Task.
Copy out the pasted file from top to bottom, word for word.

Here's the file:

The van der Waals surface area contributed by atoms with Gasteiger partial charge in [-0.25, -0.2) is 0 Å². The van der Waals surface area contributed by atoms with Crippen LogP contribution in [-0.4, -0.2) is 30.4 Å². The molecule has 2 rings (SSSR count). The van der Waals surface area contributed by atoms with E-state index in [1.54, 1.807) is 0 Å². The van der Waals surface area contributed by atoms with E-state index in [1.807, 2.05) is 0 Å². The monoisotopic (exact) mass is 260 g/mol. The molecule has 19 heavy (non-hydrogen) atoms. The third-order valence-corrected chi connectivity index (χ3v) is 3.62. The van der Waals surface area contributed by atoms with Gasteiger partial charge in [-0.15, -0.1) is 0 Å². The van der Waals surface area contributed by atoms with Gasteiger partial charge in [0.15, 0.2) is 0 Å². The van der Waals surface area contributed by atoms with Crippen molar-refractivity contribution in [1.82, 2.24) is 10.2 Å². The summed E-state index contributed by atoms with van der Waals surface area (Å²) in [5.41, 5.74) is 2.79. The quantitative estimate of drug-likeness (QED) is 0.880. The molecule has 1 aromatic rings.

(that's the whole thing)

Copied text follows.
The van der Waals surface area contributed by atoms with Gasteiger partial charge in [-0.25, -0.2) is 0 Å². The van der Waals surface area contributed by atoms with Crippen LogP contribution in [-0.4, -0.2) is 30.4 Å². The molecule has 2 rings (SSSR count). The van der Waals surface area contributed by atoms with E-state index in [1.54, 1.807) is 0 Å². The van der Waals surface area contributed by atoms with E-state index in [1.807, 2.05) is 0 Å². The monoisotopic (exact) mass is 260 g/mol. The molecule has 19 heavy (non-hydrogen) atoms. The third-order valence-corrected chi connectivity index (χ3v) is 3.62. The van der Waals surface area contributed by atoms with Gasteiger partial charge in [-0.15, -0.1) is 0 Å². The van der Waals surface area contributed by atoms with Gasteiger partial charge in [0.15, 0.2) is 0 Å². The van der Waals surface area contributed by atoms with Crippen molar-refractivity contribution in [1.82, 2.24) is 10.2 Å². The summed E-state index contributed by atoms with van der Waals surface area (Å²) in [5.41, 5.74) is 2.79. The quantitative estimate of drug-likeness (QED) is 0.880. The molecule has 1 aromatic rings.